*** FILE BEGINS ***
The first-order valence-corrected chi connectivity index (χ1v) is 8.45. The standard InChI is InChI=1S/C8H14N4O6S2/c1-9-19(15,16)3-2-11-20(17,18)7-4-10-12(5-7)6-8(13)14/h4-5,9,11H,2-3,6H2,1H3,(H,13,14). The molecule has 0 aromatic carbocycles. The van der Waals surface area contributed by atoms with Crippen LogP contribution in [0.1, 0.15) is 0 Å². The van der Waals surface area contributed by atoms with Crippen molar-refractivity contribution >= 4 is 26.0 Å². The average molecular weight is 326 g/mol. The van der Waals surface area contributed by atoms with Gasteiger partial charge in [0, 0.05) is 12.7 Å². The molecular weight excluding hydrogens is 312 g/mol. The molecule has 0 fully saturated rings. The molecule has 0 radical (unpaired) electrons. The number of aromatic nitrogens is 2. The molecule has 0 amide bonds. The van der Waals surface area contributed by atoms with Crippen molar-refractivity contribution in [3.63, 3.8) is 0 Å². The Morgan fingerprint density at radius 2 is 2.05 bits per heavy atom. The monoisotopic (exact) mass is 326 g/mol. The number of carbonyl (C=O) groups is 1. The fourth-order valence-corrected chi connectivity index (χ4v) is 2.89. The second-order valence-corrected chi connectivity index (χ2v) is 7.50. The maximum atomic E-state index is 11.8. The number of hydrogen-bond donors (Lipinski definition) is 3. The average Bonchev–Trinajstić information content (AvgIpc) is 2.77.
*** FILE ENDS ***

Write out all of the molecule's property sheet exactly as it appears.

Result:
The first-order valence-corrected chi connectivity index (χ1v) is 8.45. The standard InChI is InChI=1S/C8H14N4O6S2/c1-9-19(15,16)3-2-11-20(17,18)7-4-10-12(5-7)6-8(13)14/h4-5,9,11H,2-3,6H2,1H3,(H,13,14). The molecule has 0 aromatic carbocycles. The van der Waals surface area contributed by atoms with Crippen LogP contribution in [0.1, 0.15) is 0 Å². The van der Waals surface area contributed by atoms with Crippen molar-refractivity contribution >= 4 is 26.0 Å². The average molecular weight is 326 g/mol. The van der Waals surface area contributed by atoms with Gasteiger partial charge in [0, 0.05) is 12.7 Å². The molecular weight excluding hydrogens is 312 g/mol. The molecule has 0 fully saturated rings. The molecule has 0 radical (unpaired) electrons. The number of aromatic nitrogens is 2. The molecule has 0 amide bonds. The van der Waals surface area contributed by atoms with Crippen molar-refractivity contribution in [3.63, 3.8) is 0 Å². The Morgan fingerprint density at radius 2 is 2.05 bits per heavy atom. The monoisotopic (exact) mass is 326 g/mol. The number of carbonyl (C=O) groups is 1. The fourth-order valence-corrected chi connectivity index (χ4v) is 2.89. The second-order valence-corrected chi connectivity index (χ2v) is 7.50. The maximum atomic E-state index is 11.8. The number of hydrogen-bond donors (Lipinski definition) is 3. The average Bonchev–Trinajstić information content (AvgIpc) is 2.77.